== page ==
In fact their pricing and services are so similar I find it exceedingly difficult to believe that there isn't some form of collusion going on.
I'm not a fanboi of the telcos, but this just isn't fair. Of course their prices are comparable and move together; it would be utter incompetence if that weren't the case, and no, that is not an indication of collusion. A basic part of being a viable business is tracking your direct competitors' prices to make sure your product is competitive. Do you accuse your local gas stations of collusion if their gas prices are always with 5 cents of each other? How long would any business remain in business if it ignored that fact that its competitors were significantly undercutting them on a directly comparable product in the same market?
otherwise they are just paperweights without buttons,
Do most of your paperweights come with buttons?
This reminds me of a story I heard once (maybe it was from a movie, or an XKCD, can't track it down right now), in which a pair of guys meet a random girl:
Guy 1: think of a card . . .
Guy 1: your card is eight of hearts
Girl: no it's 3 of diamonds
Guy 2: Why did you think you knew her card?
Guy 1: I didn't, but I figure I have about a 2% chance of guessing it, and if I do this to everyone I meet then when I do get it right the reaction will be worth all the times I got it wrong.
Look the word up in practically any modern dictionary
OED lists 4 definition of the verb.
All four explicitly have to do with removing 1 in 10. Two of these four are marked "obs."
The last of the four has as second meaning (b) attached marked as "rhetorically or loosely"; only that is not explictly in reference to 1 in ten.
I cannot help feeling, Phaedrus, that writing is unfortunately like painting; for the creations of the painter have the attitude of life, and yet if you ask them a question they preserve a solemn silence. And the same may be said of speeches. You would imagine that they had intelligence, but if you want to know anything and put a question to one of them, the speaker always gives one unvarying answer. And when they have been once written down they are tumbled about anywhere among those who may or may not understand them, and know not to whom they should reply, to whom not: and, if they are maltreated or abused, they have no parent to protect them; and they cannot protect or defend themselves. . . . . Then [the one with understanding] will not seriously incline to "write" his thoughts "in water" with pen and ink, sowing words which can neither speak for themselves nor teach the truth adequately to others?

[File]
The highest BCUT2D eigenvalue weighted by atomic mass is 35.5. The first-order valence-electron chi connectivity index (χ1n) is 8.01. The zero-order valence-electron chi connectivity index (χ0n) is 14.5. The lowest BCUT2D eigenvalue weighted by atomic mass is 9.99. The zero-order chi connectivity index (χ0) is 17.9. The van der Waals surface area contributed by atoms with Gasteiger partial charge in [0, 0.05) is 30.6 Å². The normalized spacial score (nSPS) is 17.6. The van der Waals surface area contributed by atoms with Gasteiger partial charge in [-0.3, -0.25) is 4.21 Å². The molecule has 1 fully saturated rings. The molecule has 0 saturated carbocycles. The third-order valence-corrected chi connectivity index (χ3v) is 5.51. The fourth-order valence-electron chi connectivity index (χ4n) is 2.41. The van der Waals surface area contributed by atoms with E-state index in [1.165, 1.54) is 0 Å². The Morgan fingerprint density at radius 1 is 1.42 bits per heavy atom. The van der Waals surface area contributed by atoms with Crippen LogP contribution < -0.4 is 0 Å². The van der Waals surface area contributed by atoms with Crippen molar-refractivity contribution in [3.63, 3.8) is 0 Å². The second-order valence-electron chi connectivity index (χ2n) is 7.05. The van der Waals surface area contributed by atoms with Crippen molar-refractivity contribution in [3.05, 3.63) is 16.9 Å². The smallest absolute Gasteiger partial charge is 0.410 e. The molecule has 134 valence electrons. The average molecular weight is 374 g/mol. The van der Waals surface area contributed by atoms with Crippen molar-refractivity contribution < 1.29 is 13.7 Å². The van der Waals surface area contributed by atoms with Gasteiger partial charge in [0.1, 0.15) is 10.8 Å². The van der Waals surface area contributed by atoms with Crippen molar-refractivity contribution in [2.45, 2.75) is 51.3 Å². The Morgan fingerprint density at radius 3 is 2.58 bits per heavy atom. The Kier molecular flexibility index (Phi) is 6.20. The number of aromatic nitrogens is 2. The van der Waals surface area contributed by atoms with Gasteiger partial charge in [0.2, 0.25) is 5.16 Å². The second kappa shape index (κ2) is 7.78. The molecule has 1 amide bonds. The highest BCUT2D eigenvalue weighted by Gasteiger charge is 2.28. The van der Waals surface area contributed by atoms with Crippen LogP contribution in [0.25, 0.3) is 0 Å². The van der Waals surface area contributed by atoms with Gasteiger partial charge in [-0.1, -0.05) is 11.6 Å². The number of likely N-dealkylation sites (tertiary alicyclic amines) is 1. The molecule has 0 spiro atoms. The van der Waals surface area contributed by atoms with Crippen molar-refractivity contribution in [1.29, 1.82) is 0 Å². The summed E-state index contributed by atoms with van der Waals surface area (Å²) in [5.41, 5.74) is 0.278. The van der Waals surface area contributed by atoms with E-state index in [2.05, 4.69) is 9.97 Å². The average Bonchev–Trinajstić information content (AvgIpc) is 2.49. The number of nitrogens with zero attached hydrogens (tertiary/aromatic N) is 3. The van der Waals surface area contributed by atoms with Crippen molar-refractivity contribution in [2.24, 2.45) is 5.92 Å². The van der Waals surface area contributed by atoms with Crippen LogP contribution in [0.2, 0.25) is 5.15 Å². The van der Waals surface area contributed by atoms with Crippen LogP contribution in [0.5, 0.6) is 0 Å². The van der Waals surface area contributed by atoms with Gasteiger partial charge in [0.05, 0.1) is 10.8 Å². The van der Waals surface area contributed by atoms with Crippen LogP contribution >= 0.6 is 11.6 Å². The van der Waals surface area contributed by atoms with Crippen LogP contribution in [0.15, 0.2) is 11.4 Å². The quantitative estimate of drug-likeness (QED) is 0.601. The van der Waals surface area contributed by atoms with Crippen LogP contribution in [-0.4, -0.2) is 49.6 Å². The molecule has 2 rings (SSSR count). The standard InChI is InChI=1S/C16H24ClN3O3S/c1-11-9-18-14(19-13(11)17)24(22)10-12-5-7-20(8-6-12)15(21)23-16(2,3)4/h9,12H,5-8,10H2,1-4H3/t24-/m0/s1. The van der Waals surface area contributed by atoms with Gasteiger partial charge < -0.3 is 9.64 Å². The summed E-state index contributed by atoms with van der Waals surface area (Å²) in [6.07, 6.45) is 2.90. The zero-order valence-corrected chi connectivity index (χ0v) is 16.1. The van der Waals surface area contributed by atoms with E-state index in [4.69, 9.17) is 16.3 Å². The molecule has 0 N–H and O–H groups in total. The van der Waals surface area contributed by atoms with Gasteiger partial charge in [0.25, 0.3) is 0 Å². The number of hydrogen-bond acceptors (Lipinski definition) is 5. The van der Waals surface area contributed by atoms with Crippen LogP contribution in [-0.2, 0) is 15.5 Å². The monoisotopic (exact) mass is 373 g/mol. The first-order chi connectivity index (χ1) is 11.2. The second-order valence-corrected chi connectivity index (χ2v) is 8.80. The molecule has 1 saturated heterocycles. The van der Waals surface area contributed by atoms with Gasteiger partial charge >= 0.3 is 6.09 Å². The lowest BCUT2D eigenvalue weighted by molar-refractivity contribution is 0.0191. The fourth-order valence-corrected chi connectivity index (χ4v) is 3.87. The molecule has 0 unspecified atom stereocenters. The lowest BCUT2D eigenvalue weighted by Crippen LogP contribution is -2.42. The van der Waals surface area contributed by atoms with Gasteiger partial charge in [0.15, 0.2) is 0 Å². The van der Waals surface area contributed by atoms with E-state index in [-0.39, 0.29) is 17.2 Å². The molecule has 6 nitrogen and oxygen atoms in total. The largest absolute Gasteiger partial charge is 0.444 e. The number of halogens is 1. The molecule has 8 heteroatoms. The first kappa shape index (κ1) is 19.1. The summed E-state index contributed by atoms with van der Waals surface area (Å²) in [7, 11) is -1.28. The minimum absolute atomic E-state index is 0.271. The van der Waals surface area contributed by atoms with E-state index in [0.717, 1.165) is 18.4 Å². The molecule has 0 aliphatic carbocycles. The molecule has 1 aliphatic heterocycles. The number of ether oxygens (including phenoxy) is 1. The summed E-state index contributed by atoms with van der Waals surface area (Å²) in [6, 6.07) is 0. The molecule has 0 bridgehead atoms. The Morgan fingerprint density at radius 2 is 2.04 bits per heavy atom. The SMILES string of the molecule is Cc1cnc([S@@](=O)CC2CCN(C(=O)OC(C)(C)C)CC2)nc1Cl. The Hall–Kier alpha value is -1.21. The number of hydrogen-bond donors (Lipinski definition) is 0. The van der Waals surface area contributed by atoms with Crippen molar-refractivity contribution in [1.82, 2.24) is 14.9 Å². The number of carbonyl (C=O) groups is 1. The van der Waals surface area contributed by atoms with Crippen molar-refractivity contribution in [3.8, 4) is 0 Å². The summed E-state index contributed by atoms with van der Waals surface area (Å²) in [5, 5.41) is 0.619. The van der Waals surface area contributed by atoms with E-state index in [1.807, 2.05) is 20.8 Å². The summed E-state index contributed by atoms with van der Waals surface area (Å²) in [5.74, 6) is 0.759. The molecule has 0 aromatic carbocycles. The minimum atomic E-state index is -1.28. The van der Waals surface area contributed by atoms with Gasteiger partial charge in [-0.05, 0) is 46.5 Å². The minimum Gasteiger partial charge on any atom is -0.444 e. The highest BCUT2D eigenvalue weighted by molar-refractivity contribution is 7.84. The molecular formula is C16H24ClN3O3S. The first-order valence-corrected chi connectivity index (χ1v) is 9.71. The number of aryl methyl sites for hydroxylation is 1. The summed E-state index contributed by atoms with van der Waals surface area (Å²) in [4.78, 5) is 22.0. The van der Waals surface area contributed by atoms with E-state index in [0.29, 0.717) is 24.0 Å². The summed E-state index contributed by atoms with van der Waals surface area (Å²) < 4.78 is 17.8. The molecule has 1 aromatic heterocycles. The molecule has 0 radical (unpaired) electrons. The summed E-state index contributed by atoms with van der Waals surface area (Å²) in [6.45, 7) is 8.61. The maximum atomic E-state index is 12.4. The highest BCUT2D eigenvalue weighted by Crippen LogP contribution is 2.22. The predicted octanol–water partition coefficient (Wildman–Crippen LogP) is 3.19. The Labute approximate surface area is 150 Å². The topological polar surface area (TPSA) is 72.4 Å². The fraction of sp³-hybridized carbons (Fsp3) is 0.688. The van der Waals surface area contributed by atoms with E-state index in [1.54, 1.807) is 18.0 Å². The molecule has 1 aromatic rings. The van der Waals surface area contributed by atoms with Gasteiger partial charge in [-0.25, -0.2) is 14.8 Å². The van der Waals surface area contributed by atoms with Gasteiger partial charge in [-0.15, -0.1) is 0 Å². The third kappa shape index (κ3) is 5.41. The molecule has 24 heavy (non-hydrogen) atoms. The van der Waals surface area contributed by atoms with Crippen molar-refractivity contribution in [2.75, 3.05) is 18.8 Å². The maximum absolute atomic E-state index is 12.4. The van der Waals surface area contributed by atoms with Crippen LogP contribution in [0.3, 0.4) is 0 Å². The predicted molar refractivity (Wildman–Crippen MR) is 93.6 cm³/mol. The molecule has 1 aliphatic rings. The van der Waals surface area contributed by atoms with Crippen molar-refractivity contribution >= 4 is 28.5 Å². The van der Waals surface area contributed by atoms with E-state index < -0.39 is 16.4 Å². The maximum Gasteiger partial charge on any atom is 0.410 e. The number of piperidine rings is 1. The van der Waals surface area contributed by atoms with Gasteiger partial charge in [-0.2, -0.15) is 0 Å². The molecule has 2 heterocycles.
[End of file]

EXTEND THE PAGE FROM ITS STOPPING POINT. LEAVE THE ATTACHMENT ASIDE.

But the debt is really just a savings account provided by the federal government for people who don't want to spend their money right now. It is rather unfortunate that terms like "debt" are used at all in that context, since they just confuse what is really going on.
MMTers are crackpots.
They can only claim that private savings is equal to the government deficit by redefining 'savings' as 'net savings' which means 'savings less investments', i.e., 'savings that is held in government debt' which of course it a trivial tautology: Obviously the private sector can't acquire a net position in government debt unless the government runs a net deficit.
Did US households have lose their savings when Clinton was running a surplus? Yes, but only if 'savings' means 'government debt'.
It has to be, before any other spending can take place, and that's constitutionally guaranteed. It was the trump card that Obama didn't have to use -- he -could- have unilaterally raised the debt ceiling, but it would have torpedoed any sort of chance he'd have for being re-elected.
No. I think you are misreading the 14th amendment. It does not talk about prioritization of payments. And It sure as hell doesn't authorize the president to unilaterally issue debt.
There are several aspects of the device and/or software that are absolutely stellar. Incomparably better than anything else I've seen. I hope that journalists and bloggers recognise those when they finally get their hands upon one. . . . Of course, there's one reason why I have the views and insights that I do
Could you just tell us what the subtly stellar aspects are?
What I'm getting at is that there is no real declared value of the dollar.
What has been declared is that the dollar can be used as currency.
Even things like the minimum wage don't really set the value of the dollar since the minimum wage is supposed to be based on actual (market set) cost of living.
This is why the whole gold standard people are nuts. Yes, gold is worth a lot of money today because people value gold. If all the world paper economy really did crash tomorrow, gold would crash with it. It would crash because nobody would give a shit about shiny metal, everyone would be worried about food, water, guns, and ammunition.
I'm not out to make exact predictions on the value of gold, but I'm pretty sure we have several millenia of data from many cultures to support the claim that people consistently attach value to the shiny metal, even in time of major upheaval.
You basically have to be at the point of imminent death before gold becomes just another rock.